Guidance body The Pensions Advisory Service (Tpas) has today (22 January) launched a campaign designed to raise awareness about the low levels of pension saving among the self-employed.
Whilst auto-enrolment has been successful in increasing the number of employees who hold workplace pensions, less than a third of self-employed say they pay into a pension, the guidance body said.
Business owners often instead plan to use their business to fund their retirement, which, according to Tpas, comes with risks.
The guidance body has created a dedicated information and guidance document, Pension saving for the self-employed and small business owners, which details the benefits of saving into a pension, how to choose a pension, how to maximise pension savings, and options upon reaching retirement.
Introduced in 2012, auto-enrolment has now reached 9m people, but so far hasn’t been extended to the gig economy and self-employed.
According to the auto-enrolment review report published in December, the government will only legislate on including the self-employed in workplace pensions before the end of parliament, or 2022.
Michelle Cracknell, chief executive of Tpas, argued that “since the crash of 2008, the shape of employment has changed”.
She said: “In 1975, only 8.7 per cent of the workforce worked for themselves. By 2008, that had risen to about 12 per cent and is now growing close to 16 per cent of the workforce. The number of self-employed may soon overtake the public sector.”
“Understandably, self-employed customers have pressures on their time running their own business so are more likely to concentrate on the more immediate financial requirements rather than pensions or long term financial security.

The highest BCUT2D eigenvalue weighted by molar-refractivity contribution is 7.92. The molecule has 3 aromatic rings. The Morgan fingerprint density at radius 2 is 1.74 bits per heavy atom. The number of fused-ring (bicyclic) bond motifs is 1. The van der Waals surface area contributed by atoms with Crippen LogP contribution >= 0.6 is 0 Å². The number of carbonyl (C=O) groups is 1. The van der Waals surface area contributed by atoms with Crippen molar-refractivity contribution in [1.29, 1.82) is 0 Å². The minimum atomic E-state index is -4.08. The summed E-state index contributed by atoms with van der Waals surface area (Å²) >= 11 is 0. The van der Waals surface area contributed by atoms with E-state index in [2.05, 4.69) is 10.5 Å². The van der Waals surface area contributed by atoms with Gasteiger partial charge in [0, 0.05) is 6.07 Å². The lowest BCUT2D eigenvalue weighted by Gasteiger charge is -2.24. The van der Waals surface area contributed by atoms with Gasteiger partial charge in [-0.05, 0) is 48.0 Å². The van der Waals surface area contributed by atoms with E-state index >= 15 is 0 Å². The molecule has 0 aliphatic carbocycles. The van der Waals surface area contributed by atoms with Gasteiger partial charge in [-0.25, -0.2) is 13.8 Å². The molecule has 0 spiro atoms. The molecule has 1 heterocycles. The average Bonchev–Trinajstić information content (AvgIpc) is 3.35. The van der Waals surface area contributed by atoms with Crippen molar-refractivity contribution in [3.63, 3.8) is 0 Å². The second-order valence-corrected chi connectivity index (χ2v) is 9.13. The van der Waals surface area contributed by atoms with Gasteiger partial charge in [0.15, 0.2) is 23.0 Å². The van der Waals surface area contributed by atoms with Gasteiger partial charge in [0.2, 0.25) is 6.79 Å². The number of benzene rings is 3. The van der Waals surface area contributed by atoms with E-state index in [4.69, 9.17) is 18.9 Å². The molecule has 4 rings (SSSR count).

“Yet the need for everyone to take responsibility for their retirement income is the same.”
Depending on individual circumstance, saving into a pension can also make business sense, with rules allowing business owners to minimise tax charges and provide commercial investment, Tpas said.
Chris Curry, director of the Pension Policy Institute (PPI), said that “many of the self-employed are at risk of under-saving for retirement, but they do not benefit from automatic enrolment”.
A report published by the PPI in November showed that gig economy workers could see their pension pot increase by up to £75,000 if auto-enrolment was extended to them.
Mr Curry added: “And fewer than one in five of the self-employed believe that their business will provide them with any income in retirement.”
According to Simon McVicker, director of policy at the Association of Independent Professionals and the Self Employed (Ipse), “with only 17 per cent of self-employed people paying into a pension, there is a real need to raise awareness so more take that crucial step to save for later life”.
He said: “It is great to see TPAS offering practical tips to help them on their way to a more secure future.”